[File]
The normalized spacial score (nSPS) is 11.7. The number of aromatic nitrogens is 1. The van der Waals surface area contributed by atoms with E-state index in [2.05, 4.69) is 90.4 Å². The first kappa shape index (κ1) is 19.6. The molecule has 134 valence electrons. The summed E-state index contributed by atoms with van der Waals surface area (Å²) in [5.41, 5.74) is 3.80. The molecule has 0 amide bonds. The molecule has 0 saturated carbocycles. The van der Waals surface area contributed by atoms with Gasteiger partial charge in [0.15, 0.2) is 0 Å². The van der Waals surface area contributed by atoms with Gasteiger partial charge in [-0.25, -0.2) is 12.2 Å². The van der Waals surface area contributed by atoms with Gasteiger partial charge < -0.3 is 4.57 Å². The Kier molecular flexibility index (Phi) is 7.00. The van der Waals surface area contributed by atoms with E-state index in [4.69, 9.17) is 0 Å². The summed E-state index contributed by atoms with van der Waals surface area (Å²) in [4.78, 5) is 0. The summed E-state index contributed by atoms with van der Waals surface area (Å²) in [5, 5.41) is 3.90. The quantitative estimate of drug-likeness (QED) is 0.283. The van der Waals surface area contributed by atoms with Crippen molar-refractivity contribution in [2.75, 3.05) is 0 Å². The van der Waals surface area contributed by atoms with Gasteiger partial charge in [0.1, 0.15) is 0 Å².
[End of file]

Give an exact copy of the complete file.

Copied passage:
The normalized spacial score (nSPS) is 11.7. The number of aromatic nitrogens is 1. The van der Waals surface area contributed by atoms with E-state index in [2.05, 4.69) is 90.4 Å². The first kappa shape index (κ1) is 19.6. The molecule has 134 valence electrons. The summed E-state index contributed by atoms with van der Waals surface area (Å²) in [5.41, 5.74) is 3.80. The molecule has 0 amide bonds. The molecule has 0 saturated carbocycles. The van der Waals surface area contributed by atoms with Gasteiger partial charge in [0.15, 0.2) is 0 Å². The van der Waals surface area contributed by atoms with Gasteiger partial charge in [-0.25, -0.2) is 12.2 Å². The van der Waals surface area contributed by atoms with Gasteiger partial charge < -0.3 is 4.57 Å². The Kier molecular flexibility index (Phi) is 7.00. The van der Waals surface area contributed by atoms with E-state index in [4.69, 9.17) is 0 Å². The summed E-state index contributed by atoms with van der Waals surface area (Å²) in [4.78, 5) is 0. The summed E-state index contributed by atoms with van der Waals surface area (Å²) in [5, 5.41) is 3.90. The quantitative estimate of drug-likeness (QED) is 0.283. The van der Waals surface area contributed by atoms with Crippen molar-refractivity contribution in [2.75, 3.05) is 0 Å². The van der Waals surface area contributed by atoms with Gasteiger partial charge in [0.1, 0.15) is 0 Å².